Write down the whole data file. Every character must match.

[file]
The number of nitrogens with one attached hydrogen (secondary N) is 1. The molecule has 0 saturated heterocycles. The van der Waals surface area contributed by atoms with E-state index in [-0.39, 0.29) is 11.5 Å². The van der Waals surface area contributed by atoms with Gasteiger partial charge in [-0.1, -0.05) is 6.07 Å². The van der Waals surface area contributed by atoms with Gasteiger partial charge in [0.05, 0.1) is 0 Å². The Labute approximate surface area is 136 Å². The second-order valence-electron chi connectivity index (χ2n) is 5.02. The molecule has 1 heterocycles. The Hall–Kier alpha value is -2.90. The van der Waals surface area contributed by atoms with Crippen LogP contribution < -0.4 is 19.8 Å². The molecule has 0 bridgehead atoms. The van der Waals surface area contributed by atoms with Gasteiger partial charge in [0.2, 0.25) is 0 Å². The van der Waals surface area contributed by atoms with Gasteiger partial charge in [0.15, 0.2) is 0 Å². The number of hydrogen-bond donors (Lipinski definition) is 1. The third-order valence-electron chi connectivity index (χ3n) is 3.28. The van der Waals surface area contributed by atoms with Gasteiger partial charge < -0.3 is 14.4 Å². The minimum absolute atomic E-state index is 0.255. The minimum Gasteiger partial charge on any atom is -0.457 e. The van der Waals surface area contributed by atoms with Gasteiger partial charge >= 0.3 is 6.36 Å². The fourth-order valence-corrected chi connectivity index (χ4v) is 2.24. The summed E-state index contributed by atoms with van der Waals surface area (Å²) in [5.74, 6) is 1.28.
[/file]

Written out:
The number of nitrogens with one attached hydrogen (secondary N) is 1. The molecule has 0 saturated heterocycles. The van der Waals surface area contributed by atoms with E-state index in [-0.39, 0.29) is 11.5 Å². The van der Waals surface area contributed by atoms with Gasteiger partial charge in [-0.1, -0.05) is 6.07 Å². The van der Waals surface area contributed by atoms with Gasteiger partial charge in [0.05, 0.1) is 0 Å². The Labute approximate surface area is 136 Å². The second-order valence-electron chi connectivity index (χ2n) is 5.02. The molecule has 1 heterocycles. The Hall–Kier alpha value is -2.90. The van der Waals surface area contributed by atoms with Crippen LogP contribution < -0.4 is 19.8 Å². The molecule has 0 bridgehead atoms. The van der Waals surface area contributed by atoms with Gasteiger partial charge in [0.2, 0.25) is 0 Å². The van der Waals surface area contributed by atoms with Gasteiger partial charge in [0.15, 0.2) is 0 Å². The number of hydrogen-bond donors (Lipinski definition) is 1. The third-order valence-electron chi connectivity index (χ3n) is 3.28. The van der Waals surface area contributed by atoms with Gasteiger partial charge < -0.3 is 14.4 Å². The minimum absolute atomic E-state index is 0.255. The minimum Gasteiger partial charge on any atom is -0.457 e. The van der Waals surface area contributed by atoms with Gasteiger partial charge >= 0.3 is 6.36 Å². The fourth-order valence-corrected chi connectivity index (χ4v) is 2.24. The summed E-state index contributed by atoms with van der Waals surface area (Å²) in [5.74, 6) is 1.28.